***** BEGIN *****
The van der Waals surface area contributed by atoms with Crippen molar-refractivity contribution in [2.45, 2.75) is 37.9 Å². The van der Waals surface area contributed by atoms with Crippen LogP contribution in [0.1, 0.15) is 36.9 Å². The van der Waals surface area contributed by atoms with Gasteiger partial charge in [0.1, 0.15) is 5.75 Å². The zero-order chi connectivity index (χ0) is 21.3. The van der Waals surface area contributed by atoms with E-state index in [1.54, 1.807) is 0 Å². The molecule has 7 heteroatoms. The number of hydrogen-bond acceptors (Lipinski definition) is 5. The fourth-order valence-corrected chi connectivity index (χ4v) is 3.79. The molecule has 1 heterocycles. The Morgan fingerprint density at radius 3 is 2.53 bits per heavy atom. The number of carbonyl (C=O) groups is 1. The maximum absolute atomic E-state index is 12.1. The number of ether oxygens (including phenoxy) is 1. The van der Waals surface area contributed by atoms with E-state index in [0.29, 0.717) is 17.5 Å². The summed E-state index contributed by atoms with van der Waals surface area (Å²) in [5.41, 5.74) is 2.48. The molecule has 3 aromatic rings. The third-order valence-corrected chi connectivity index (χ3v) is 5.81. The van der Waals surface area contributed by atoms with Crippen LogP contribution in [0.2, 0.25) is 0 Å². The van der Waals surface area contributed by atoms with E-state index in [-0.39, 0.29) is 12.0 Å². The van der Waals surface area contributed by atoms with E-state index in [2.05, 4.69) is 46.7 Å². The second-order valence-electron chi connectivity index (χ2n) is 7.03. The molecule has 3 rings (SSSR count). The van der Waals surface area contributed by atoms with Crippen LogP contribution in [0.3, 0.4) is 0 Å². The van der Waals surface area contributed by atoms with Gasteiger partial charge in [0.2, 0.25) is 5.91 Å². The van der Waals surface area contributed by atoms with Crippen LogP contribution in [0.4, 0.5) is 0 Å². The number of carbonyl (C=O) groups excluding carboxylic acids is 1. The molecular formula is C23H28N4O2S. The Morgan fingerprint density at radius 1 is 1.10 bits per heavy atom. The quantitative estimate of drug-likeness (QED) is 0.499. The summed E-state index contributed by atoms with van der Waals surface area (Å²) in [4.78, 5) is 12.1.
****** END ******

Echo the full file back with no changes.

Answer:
The van der Waals surface area contributed by atoms with Crippen molar-refractivity contribution in [2.45, 2.75) is 37.9 Å². The van der Waals surface area contributed by atoms with Crippen LogP contribution in [0.1, 0.15) is 36.9 Å². The van der Waals surface area contributed by atoms with Gasteiger partial charge in [0.1, 0.15) is 5.75 Å². The zero-order chi connectivity index (χ0) is 21.3. The van der Waals surface area contributed by atoms with E-state index in [1.54, 1.807) is 0 Å². The molecule has 7 heteroatoms. The number of hydrogen-bond acceptors (Lipinski definition) is 5. The fourth-order valence-corrected chi connectivity index (χ4v) is 3.79. The molecule has 1 heterocycles. The Morgan fingerprint density at radius 3 is 2.53 bits per heavy atom. The number of carbonyl (C=O) groups is 1. The maximum absolute atomic E-state index is 12.1. The number of ether oxygens (including phenoxy) is 1. The van der Waals surface area contributed by atoms with E-state index in [0.29, 0.717) is 17.5 Å². The summed E-state index contributed by atoms with van der Waals surface area (Å²) in [5.41, 5.74) is 2.48. The molecule has 3 aromatic rings. The third-order valence-corrected chi connectivity index (χ3v) is 5.81. The van der Waals surface area contributed by atoms with Crippen LogP contribution in [0.2, 0.25) is 0 Å². The van der Waals surface area contributed by atoms with E-state index in [-0.39, 0.29) is 12.0 Å². The van der Waals surface area contributed by atoms with E-state index in [2.05, 4.69) is 46.7 Å². The second-order valence-electron chi connectivity index (χ2n) is 7.03. The molecule has 3 rings (SSSR count). The van der Waals surface area contributed by atoms with Crippen LogP contribution in [0.3, 0.4) is 0 Å². The van der Waals surface area contributed by atoms with Gasteiger partial charge in [0.2, 0.25) is 5.91 Å². The van der Waals surface area contributed by atoms with Crippen LogP contribution in [0.4, 0.5) is 0 Å². The number of carbonyl (C=O) groups excluding carboxylic acids is 1. The molecular formula is C23H28N4O2S. The Morgan fingerprint density at radius 1 is 1.10 bits per heavy atom. The quantitative estimate of drug-likeness (QED) is 0.499. The summed E-state index contributed by atoms with van der Waals surface area (Å²) in [4.78, 5) is 12.1.